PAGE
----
“Teacher, what good thing must I do to get eternal life?” Jesus replied, “If you want to enter life, obey the commandments.” The man asks which ones he must obey. Jesus states the last 6 commandments; “Honor your father and mother so that you may live long in the land the Lord your God is giving you. – You shall not murder. – You shall not commit adultery. – You shall not steal. – You shall not give false testimony against your neighbor. – You shall not covet your neighbor’s house. You shall not covet your neighbor’s wife, or his manservant or maidservant, his ox, or donkey, or anything that belongs to your neighbor.” (Matthew 19: 18) Why did Jesus not reply with all 10 commandments? Why did Jesus only quote the last 6? Something special regarding these commandments? Did Jesus only quote the last 6 because the others no longer apply? We know this not to be the case, so why? I can only wonder for at this point I have no clue.
The first 3 Commandments though not directly restated are implied throughout the New Testament. Does this apply to #4 – Remember the Sabbath by keeping it holy. 6 days you shall labor and do all your work, but the 7th day is a Sabbath day, to the Lord your God. On it you shall not do any work, neither you, nor your son or daughter, nor your manservant or maidservant, nor your animals, nor the alien within your gates. For in 6 days the Lord made the heavens and the earth, the sea, and all that is in them, but he rested on the 7th day. Therefore the Lord blessed the Sabbath day and made it holy.
In this writer’s mind, it most certainly does apply. Not to the letter of the law, but to the letter of the heart. Throughout the Gospels we see many examples of the Pharisees attempting to accuse Jesus of sin for actions taken on the Sabbath. In Matthew 12, Jesus’ disciples being hungry picked some heads of wheat. As a result they are accused by the Pharisees of wrongdoing. In response to the Pharisees accusations, Jesus reminds the Pharisees of a time when King David and his men, finding themselves hungry, went into the temple and ate consecrated bread, which was not lawful for them to do; Jesus reminded the Pharisees also, that on the Sabbath the priests in the Temple desecrate the day and yet are innocent. “I tell you that one greater than the Temple is here. If you had known what these words mean, I desire mercy, and not sacrifice, you would not have condemned the innocent. For the Son of Man is the Lord of the Sabbath. In Luke chapter 13, we read, “The leader of the synagogue, indignant because Jesus had healed on the Sabbath, said to the crowd, ‘there are 6 days on which work at to be done; so come on those days, and be cured, and not on the Sabbath day’. Then Jesus answers him, saying, you play actors “hypocrites”! Does not each one of you on the Sabbath lose his ox or his donkey from the stall and lead it out to water it? And ought not this woman, a daughter of Abraham, whom Satan has bound for 18 years, be loosed from this bond on the Sabbath day? In Luke chapter 14 in response to a direct question by one of the ruling Pharisees regarding the right or wrongness of healing on the Sabbath, Jesus replies, “Which of you, having a son or a donkey, or an ox that has fallen into a well, will not at once pull him out on the Sabbath day? And in Mark chapter 3 Jesus asks the question “Is it lawful and right on the Sabbath to do good or to do evil, to save life or to take it? It is the condition of one’s heart which Jesus is more concerned.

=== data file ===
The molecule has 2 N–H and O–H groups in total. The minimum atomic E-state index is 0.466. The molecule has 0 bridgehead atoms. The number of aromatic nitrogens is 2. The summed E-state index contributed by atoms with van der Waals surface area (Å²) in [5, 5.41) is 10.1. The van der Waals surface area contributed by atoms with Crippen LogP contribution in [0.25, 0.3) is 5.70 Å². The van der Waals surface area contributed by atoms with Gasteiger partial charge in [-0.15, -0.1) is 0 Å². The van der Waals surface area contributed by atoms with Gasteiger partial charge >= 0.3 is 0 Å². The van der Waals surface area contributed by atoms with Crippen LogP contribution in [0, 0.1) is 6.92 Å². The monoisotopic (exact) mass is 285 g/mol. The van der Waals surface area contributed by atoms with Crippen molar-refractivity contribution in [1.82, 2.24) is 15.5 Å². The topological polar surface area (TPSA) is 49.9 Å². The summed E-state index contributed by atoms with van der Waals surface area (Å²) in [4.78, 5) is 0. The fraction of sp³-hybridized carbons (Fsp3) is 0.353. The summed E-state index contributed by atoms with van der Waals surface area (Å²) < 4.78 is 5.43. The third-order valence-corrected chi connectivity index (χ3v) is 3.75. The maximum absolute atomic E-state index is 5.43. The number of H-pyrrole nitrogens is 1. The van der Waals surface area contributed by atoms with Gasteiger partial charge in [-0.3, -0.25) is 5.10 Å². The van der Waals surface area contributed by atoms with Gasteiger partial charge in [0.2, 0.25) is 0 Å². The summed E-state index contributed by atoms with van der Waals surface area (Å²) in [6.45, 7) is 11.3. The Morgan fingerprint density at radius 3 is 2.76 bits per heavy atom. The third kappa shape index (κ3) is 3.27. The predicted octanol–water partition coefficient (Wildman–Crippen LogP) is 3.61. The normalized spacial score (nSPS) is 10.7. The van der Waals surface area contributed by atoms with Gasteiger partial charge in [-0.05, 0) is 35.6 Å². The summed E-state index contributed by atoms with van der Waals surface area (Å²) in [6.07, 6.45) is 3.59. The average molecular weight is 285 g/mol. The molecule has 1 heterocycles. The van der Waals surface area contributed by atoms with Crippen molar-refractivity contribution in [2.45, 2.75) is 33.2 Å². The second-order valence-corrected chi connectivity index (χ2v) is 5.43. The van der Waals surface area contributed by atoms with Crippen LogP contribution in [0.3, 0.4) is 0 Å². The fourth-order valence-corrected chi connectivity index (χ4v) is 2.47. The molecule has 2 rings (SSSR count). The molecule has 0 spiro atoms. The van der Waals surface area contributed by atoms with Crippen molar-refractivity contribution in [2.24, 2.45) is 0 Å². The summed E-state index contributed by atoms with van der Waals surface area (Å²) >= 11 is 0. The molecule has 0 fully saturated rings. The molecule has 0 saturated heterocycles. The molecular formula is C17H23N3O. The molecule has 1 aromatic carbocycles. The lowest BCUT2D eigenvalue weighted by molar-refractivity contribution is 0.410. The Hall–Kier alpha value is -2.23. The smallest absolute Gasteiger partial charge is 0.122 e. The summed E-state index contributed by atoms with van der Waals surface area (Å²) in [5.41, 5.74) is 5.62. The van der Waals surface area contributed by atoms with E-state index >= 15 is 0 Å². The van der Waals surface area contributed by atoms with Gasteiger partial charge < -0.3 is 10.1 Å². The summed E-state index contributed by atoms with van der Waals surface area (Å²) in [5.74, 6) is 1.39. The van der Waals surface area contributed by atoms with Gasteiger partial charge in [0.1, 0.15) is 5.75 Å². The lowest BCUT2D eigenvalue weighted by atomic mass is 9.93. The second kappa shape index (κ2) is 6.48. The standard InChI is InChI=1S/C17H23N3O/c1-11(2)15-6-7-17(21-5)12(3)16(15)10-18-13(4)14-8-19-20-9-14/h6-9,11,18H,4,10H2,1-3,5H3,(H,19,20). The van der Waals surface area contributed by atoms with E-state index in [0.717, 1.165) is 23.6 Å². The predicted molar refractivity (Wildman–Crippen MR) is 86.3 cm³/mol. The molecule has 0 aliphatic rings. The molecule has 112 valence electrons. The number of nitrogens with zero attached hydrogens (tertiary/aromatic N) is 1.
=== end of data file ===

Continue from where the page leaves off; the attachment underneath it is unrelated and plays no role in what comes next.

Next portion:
In Jewish culture the Sabbath begins Friday evening and ends Saturday evening. All Jewish days begin at sunset. This is based on the wording of the creation story and Genesis 1. At the end of the description of each day, we find the phrase; “and there was evening, and there was morning…” Since evening is mentioned 1st, the ancient rabbis deduced that evening is first.
In the Book of Acts we read of the activities and formation of the first churches. The news of Jesus Christ is spreading across the Continents and the Sabbath is referenced on several occasions. For example: Acts: 13:14, 42, 44; 15:21; 16:13. Many of these Sabbath references are linked to activities taking place in the Synagogue. I believe when the word Sabbath is used in connection to the synagogue it is referring to the traditional custom of Friday evening through Saturday evening.
Christian’s do not celebrate the traditional Sabbath. Why? Does it matter? What about the Sabbath rest yet to come mentioned in Hebrews?
More to come,
Until next time,
Mark 2:27 “and Jesus said to them, the Sabbath was made on account and for the sake of man, not man for the Sabbath.”